By Tom Titus

    It’s hard to imagine a more depressing setting for a play than a “retirement” home in Idaho that is about to be closed down and where its inhabitants are just marking time in their waning lives while waiting for the blizzard to diminish.
    Yet the playwright, Samuel D. Hunter, and his director, Martin Benson — who teamed on the riveting, offbeat drama “The Whale” last season — have combined to spin this apparent dramatic straw into theatrical gold with “Rest,” now taking the stage in its world premiere at South Coast Repertory.
    Born and raised in Idaho, Hunter returns to his roots for most of his dramatic inspiration, focusing on quirky yet otherwise very ordinary characters in even more unexciting situations and makes them come indelibly alive, much like Horton Foote did with his Southern creations and William Inge accomplished with America’s heartland.
    In “Rest,” the focus is on a convalescent home, its employees and its three patients, one of whom who turns up missing midway through the first act. After intermission, the mystery is solved and an even more crucial development arises. To elaborate would require a spoiler alert.
    The centerpiece of this captivating but off-center situation is Etta, an elderly resident and the wife of the missing oldster. Lynn Milgrim dominates this scenario, as she did at SCR in years past in “The Heiress,” “The Trip to Bountiful,” “Death of a Salesman” and others. Her richly layered performance is the top banana in a most impressive bunch.
    The two junior caretakers of the establishment are nicely delineated by Libby West and Sue Cremin. West is strong as the slightly superior member of the pair, while Cremin excels as her junior partner, who is carrying West’s child as a surrogate in a plot element that seems merely tacked on to the primary story. More should be developed with this subplot or it should be simply discarded, and the same goes for an offhand piece of gossip about West’s husband.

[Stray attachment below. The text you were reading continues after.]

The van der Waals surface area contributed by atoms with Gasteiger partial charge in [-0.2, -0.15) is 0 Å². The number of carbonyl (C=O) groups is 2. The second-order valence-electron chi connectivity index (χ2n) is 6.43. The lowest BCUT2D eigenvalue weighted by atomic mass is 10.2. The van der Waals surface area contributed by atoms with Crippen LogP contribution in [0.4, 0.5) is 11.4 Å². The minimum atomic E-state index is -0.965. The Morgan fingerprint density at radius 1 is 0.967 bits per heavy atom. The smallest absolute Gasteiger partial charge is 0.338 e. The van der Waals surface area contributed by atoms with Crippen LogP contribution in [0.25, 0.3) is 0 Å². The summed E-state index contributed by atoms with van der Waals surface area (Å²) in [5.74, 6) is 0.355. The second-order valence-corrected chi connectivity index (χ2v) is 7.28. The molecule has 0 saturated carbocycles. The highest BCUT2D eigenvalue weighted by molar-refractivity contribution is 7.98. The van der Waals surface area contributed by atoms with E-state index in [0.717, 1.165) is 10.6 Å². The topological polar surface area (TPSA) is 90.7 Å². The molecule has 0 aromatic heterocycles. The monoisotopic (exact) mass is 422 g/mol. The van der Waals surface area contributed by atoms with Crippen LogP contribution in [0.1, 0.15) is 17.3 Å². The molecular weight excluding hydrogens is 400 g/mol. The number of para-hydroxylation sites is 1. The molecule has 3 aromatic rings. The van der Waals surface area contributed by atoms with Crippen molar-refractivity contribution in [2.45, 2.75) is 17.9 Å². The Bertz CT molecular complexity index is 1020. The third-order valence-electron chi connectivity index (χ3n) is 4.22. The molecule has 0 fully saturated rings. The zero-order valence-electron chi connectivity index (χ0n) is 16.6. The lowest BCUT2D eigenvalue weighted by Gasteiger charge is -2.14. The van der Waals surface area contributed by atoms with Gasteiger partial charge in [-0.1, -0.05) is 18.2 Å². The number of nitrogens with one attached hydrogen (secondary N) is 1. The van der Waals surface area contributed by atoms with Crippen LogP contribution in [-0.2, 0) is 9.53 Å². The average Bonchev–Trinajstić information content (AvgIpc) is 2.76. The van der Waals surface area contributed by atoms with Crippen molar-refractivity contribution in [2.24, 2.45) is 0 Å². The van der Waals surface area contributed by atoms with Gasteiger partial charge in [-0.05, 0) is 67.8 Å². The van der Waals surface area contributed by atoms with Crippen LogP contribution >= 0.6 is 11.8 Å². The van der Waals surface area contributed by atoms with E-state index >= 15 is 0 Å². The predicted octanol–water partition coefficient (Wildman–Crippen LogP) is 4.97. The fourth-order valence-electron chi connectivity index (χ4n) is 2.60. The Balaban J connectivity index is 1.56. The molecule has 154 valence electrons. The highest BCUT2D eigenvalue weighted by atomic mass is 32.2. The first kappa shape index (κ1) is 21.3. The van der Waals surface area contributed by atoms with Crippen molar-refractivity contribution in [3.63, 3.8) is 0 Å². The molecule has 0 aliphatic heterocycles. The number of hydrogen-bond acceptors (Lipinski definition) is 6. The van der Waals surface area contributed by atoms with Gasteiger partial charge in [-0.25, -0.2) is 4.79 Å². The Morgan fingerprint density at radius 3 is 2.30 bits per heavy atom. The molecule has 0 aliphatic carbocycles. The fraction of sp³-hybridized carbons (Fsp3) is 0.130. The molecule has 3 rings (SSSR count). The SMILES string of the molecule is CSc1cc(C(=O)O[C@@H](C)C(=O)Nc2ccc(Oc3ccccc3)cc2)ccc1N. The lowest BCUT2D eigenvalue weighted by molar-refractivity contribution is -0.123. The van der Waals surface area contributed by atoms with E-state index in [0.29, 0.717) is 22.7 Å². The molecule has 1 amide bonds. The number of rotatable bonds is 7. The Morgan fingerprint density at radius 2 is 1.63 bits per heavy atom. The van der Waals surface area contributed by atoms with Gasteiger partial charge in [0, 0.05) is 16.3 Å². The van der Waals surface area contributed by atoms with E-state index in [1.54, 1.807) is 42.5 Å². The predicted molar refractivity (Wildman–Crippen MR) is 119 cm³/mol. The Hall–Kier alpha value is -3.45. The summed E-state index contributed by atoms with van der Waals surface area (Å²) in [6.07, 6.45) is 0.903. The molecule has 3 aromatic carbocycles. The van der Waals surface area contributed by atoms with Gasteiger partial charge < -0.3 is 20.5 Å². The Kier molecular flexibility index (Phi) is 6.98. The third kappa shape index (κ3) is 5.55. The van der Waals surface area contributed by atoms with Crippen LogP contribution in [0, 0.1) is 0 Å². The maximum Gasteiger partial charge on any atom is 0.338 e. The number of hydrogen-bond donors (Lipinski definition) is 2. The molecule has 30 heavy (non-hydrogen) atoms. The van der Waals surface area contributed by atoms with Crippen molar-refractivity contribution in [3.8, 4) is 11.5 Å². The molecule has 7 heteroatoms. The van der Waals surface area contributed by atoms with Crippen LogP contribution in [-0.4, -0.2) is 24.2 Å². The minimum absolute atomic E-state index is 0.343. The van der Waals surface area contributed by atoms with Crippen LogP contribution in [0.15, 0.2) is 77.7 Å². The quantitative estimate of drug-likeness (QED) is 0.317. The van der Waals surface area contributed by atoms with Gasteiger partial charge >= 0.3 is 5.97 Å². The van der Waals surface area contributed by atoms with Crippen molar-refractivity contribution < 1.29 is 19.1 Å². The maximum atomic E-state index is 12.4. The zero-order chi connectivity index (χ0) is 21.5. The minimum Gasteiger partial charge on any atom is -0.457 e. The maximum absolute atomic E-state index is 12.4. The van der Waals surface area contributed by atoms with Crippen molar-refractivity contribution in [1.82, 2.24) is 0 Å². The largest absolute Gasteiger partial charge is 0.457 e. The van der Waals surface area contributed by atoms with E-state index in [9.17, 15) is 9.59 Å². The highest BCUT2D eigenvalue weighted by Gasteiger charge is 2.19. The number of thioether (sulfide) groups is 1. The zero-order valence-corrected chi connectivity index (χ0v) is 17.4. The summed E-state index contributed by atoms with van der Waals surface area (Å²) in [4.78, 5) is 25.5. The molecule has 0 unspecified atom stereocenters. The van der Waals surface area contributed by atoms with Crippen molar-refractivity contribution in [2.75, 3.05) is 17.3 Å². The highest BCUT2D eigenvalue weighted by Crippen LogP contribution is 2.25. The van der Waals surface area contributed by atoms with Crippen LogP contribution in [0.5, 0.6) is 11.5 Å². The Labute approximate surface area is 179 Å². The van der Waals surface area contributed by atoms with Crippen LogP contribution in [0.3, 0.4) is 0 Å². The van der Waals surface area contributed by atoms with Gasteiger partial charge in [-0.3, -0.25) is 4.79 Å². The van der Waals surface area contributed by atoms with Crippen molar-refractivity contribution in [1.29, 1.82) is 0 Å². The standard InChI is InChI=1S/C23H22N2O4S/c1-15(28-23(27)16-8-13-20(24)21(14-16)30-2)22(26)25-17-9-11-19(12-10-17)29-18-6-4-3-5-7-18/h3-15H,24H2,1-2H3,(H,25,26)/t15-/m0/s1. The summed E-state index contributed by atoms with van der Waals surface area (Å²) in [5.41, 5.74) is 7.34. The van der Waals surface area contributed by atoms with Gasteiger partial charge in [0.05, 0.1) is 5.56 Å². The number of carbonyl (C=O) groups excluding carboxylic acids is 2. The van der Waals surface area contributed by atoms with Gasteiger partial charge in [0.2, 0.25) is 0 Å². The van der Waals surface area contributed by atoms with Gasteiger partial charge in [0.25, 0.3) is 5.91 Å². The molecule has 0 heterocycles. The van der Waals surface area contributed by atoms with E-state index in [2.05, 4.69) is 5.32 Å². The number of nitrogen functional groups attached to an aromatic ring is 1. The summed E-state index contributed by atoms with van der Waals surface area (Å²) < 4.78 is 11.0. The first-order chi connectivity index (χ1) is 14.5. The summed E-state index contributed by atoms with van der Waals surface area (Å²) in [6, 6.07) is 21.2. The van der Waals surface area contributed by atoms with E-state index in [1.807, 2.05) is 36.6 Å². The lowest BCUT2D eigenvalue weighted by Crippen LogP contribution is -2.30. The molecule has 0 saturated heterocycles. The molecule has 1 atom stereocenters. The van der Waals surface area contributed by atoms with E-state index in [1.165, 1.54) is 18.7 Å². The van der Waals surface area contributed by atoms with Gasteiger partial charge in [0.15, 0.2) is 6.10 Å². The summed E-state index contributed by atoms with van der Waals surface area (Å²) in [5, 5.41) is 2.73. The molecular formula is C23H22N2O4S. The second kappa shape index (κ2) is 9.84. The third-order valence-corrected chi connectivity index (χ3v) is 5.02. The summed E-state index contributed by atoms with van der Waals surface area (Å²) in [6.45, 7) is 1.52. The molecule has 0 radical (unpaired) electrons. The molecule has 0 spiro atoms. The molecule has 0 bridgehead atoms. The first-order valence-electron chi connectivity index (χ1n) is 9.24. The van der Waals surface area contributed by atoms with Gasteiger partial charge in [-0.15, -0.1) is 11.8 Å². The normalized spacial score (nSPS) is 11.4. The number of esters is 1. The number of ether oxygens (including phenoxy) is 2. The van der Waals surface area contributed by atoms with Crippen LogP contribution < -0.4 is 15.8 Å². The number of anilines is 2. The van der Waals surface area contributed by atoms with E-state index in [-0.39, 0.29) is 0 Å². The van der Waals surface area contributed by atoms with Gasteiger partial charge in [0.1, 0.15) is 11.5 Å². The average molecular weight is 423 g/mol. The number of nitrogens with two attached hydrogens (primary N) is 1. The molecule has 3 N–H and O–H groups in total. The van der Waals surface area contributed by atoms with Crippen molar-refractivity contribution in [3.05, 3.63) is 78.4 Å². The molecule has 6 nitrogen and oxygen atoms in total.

As the painfully inept manager of the rest home, Rob Nagle skillfully underscores his character’s inefficiency as he attempts to assert his flagging authority and unveils his more feminine side. Wyatt Fenner as the new, temporary cook — and a scarily religious fanatic — has some over-the-top moments threatening to upset the play’s delicate balance.
    It’s always good to see SCR founding actors Richard Doyle and Hal Landon Jr. back on stage and at the top of their game even after a half-century of performances. Doyle has a brief but compelling sequence as the old fellow who goes missing, while Landon solidly enacts the taciturn patient, a retired night watchman, upon whose character the plot takes a significant turn.
    The seediness of the overly used retirement home is well illustrated in its well-worn set design by John Iacovelli. Angela Balogh Calin’s costumes are fitting for such a back-country atmosphere.
    With “Rest,” playwright Hunter further establishes himself as a theatrical voice of paramount importance. His offbeat collection of characters has found a welcome home at South Coast Repertory.

(this review originally was published in the Daily Pilot)


Dividing the Estate

Family Divided in Newport’s “Estate”

By Tom Titus

    Horton Foote wrote over 100 plays during his nearly 93 years of creativity, many of which have been produced by local theaters. One that’s been absent from our stages, however, is “Dividing the Estate,” a family-themed dramatic comedy from the late 1980s which only now has surfaced at the Newport Theatre Arts Center.